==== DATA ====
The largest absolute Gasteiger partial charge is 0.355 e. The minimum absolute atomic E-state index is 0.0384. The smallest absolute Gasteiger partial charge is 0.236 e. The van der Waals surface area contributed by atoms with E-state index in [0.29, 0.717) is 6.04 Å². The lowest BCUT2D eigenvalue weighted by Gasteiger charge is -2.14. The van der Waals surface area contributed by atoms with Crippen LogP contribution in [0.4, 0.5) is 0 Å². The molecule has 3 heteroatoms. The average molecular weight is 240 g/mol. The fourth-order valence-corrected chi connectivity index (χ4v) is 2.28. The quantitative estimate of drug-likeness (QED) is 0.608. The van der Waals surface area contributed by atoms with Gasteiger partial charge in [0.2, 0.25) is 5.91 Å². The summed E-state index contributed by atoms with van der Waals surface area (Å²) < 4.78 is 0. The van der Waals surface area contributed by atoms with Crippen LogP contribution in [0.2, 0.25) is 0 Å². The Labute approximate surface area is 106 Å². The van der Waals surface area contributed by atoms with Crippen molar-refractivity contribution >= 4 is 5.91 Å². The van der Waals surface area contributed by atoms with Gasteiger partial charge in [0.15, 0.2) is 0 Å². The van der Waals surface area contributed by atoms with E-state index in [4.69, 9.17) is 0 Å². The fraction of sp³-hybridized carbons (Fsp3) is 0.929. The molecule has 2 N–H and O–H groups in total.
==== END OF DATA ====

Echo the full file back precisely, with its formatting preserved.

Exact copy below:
The largest absolute Gasteiger partial charge is 0.355 e. The minimum absolute atomic E-state index is 0.0384. The smallest absolute Gasteiger partial charge is 0.236 e. The van der Waals surface area contributed by atoms with E-state index in [0.29, 0.717) is 6.04 Å². The lowest BCUT2D eigenvalue weighted by Gasteiger charge is -2.14. The van der Waals surface area contributed by atoms with Crippen LogP contribution in [0.4, 0.5) is 0 Å². The molecule has 3 heteroatoms. The average molecular weight is 240 g/mol. The fourth-order valence-corrected chi connectivity index (χ4v) is 2.28. The quantitative estimate of drug-likeness (QED) is 0.608. The van der Waals surface area contributed by atoms with Gasteiger partial charge in [0.2, 0.25) is 5.91 Å². The summed E-state index contributed by atoms with van der Waals surface area (Å²) < 4.78 is 0. The van der Waals surface area contributed by atoms with Crippen LogP contribution in [0.2, 0.25) is 0 Å². The Labute approximate surface area is 106 Å². The van der Waals surface area contributed by atoms with Crippen molar-refractivity contribution >= 4 is 5.91 Å². The van der Waals surface area contributed by atoms with Gasteiger partial charge in [0.15, 0.2) is 0 Å². The van der Waals surface area contributed by atoms with E-state index in [4.69, 9.17) is 0 Å². The fraction of sp³-hybridized carbons (Fsp3) is 0.929. The molecule has 2 N–H and O–H groups in total.